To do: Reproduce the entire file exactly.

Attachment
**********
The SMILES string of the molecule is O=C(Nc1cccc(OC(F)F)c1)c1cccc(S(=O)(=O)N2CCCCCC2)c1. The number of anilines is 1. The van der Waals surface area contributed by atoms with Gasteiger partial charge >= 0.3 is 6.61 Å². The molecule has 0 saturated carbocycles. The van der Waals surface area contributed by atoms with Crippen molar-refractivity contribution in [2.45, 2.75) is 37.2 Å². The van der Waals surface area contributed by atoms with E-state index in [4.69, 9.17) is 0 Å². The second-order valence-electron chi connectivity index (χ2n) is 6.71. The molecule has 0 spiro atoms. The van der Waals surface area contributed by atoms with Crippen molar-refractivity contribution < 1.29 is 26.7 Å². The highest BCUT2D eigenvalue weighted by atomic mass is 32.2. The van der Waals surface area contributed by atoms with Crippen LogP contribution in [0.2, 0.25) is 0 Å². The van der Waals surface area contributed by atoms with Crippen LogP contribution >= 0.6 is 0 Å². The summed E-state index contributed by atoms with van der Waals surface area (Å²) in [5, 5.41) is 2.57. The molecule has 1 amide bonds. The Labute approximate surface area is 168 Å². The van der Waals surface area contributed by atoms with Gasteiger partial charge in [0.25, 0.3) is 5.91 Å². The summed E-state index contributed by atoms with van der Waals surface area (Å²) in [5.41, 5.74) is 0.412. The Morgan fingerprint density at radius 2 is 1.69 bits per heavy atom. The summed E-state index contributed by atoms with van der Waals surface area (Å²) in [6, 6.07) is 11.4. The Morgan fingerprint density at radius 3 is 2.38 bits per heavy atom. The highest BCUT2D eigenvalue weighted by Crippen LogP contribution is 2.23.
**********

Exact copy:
The SMILES string of the molecule is O=C(Nc1cccc(OC(F)F)c1)c1cccc(S(=O)(=O)N2CCCCCC2)c1. The number of anilines is 1. The van der Waals surface area contributed by atoms with Gasteiger partial charge >= 0.3 is 6.61 Å². The molecule has 0 saturated carbocycles. The van der Waals surface area contributed by atoms with Crippen molar-refractivity contribution in [2.45, 2.75) is 37.2 Å². The van der Waals surface area contributed by atoms with E-state index in [4.69, 9.17) is 0 Å². The second-order valence-electron chi connectivity index (χ2n) is 6.71. The molecule has 0 spiro atoms. The van der Waals surface area contributed by atoms with Crippen molar-refractivity contribution < 1.29 is 26.7 Å². The highest BCUT2D eigenvalue weighted by atomic mass is 32.2. The van der Waals surface area contributed by atoms with Crippen LogP contribution in [0.2, 0.25) is 0 Å². The van der Waals surface area contributed by atoms with Crippen LogP contribution >= 0.6 is 0 Å². The summed E-state index contributed by atoms with van der Waals surface area (Å²) in [5, 5.41) is 2.57. The molecule has 1 amide bonds. The Labute approximate surface area is 168 Å². The van der Waals surface area contributed by atoms with Gasteiger partial charge in [0.25, 0.3) is 5.91 Å². The summed E-state index contributed by atoms with van der Waals surface area (Å²) in [5.41, 5.74) is 0.412. The Morgan fingerprint density at radius 2 is 1.69 bits per heavy atom. The summed E-state index contributed by atoms with van der Waals surface area (Å²) in [6, 6.07) is 11.4. The Morgan fingerprint density at radius 3 is 2.38 bits per heavy atom. The highest BCUT2D eigenvalue weighted by Crippen LogP contribution is 2.23.